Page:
Copepoda source details

NameSmith, S.L. (1982). The northwestern Indian Ocean during the monsoons of 1979: distribution, abundance, and feeding of zooplankton. Deep Sea Research, Vol. 29. No. 11A 1331 - 1353.
AuthorsSmith, S.L.
TitleThe northwestern Indian Ocean during the monsoons of: distribution, abundance, and feeding of zooplankton.
JournalDeep-Sea Research, Part A, Oceanographic Research Papers
Type Publication
NoteHas also Diatom species, not yet entered.
The World Of Copepods (T. Chad Walter)
AbstractUpwelling induced by the separation of the Somali Current from the coast of East Africa is associated with low surface temperature, high concentrations of nitrate, and blooms of phytoplankton. Coefficients of concordance, based upon 17 taxa of zooplankton collected at 33 stations in the southwest monsoon and 15 stations in the northeast monsoon were consistently larger for the southwest monsoon and indicative of a general response of the zooplankton in the north western Indian Ocean. The largest coefficients of concordance in the southwest monsoon were among adult females of Paracalanus denudatus, Paracalanus parvus and Paracalanus aculeatus and of Calanoides carinatus and Eucalanus spp. Coefficients of concordance among copepodids of six taxa had a trend similar to adult females in the southwest monsoon. During the southwest monsoon, total biomass of zooplankton was significantly greater within areas of upwelling than outside, adult females and copepodids of C. carinatus and Eucalanus spp. were significantly more abundant within the upwelling regions, along with adult females of Clausocalanus furcatus and Clausocalanus minor. The upwelling regions, which are associated with a reproductively active population of the large-bodied C. carinatus, are the primary features affecting distributions of zooplankton during the southwest monsoon and the main difference between monsoons. The ontogenetic migration of C. carinatus is essentially an annual life-history strategy and therefore on the same temporal scale as the reversals in the monsoonal winds and associated upwelling. The ability of C. carinatus to ingest readily the diatoms that dominate the upwelling regions and to store lipid is crucial to its dominance of the areas of upwelling both in numbers and biomass.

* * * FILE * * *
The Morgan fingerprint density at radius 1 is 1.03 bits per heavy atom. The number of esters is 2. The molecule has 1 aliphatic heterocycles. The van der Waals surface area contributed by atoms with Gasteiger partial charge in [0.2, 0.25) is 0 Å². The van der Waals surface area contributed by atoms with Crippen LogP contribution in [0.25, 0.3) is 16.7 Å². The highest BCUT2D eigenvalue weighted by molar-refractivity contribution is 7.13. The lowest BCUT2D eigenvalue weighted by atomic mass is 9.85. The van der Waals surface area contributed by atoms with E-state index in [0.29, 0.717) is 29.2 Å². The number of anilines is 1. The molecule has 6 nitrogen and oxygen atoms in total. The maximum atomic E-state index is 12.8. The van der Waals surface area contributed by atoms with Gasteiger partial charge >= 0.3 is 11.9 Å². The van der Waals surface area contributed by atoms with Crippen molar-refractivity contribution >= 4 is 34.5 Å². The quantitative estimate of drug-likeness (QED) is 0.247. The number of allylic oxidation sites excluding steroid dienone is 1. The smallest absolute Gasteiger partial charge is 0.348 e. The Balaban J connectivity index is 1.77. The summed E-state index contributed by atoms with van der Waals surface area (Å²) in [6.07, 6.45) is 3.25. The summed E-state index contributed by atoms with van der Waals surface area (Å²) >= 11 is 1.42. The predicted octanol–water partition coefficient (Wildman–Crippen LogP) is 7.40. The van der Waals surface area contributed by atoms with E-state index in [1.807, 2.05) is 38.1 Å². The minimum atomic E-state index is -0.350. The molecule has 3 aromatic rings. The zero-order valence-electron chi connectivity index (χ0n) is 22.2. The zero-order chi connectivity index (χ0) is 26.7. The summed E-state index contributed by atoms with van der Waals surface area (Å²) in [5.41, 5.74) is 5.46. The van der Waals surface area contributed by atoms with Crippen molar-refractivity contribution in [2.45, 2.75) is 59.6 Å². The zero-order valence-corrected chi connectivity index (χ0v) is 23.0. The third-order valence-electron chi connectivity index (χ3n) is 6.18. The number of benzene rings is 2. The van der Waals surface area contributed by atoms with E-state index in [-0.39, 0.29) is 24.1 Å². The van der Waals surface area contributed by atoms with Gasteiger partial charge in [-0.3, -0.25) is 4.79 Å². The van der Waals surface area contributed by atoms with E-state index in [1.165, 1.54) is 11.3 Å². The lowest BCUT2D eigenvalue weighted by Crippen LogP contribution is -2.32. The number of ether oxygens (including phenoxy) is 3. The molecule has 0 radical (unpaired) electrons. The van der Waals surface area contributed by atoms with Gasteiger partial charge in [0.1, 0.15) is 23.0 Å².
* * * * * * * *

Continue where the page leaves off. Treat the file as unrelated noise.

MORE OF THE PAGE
Checked: verified by a taxonomic editorCalanoides carinatus (Krøyer, 1849) (additional source)
Checked: verified by a taxonomic editorClausocalanus parapergens Frost & Fleminger, 1968 (additional source)
Checked: verified by a taxonomic editorEucalanus crassus Giesbrecht, 1888 accepted as Checked: verified by a taxonomic editorSubeucalanus crassus (Giesbrecht, 1888) (basis of record)
Checked: verified by a taxonomic editorParacalanus denudatus Sewell, 1929 (additional source)
Checked: verified by a taxonomic editorParacalanus parvus (Claus, 1863) (additional source)
Checked: verified by a taxonomic editorRhincalanus nasutus Giesbrecht, 1888 (additional source)
Somalia for Acartia negligens Dana, 1849
Somalia for Clausocalanus arcuicornis (Dana, 1849)
Somalia for Clausocalanus farrani Sewell, 1929
Somalia for Clausocalanus furcatus (Brady, 1883)
Somalia for Clausocalanus minor Sewell, 1929
Somalia for Clausocalanus parapergens Frost & Fleminger, 1968
Somalia for Eucalanus Dana, 1852
Somalia for Eucalanus crassus Giesbrecht, 1888
Somalia for Paracalanus aculeatus Giesbrecht, 1888
Somalia for Paracalanus denudatus Sewell, 1929
Somalia for Paracalanus parvus (Claus, 1863)
Somalia for Rhincalanus nasutus Giesbrecht, 1888
Somalia for Undinula vulgaris (Dana, 1849)
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2013-01-12 18:30:12Z  created  db_admin
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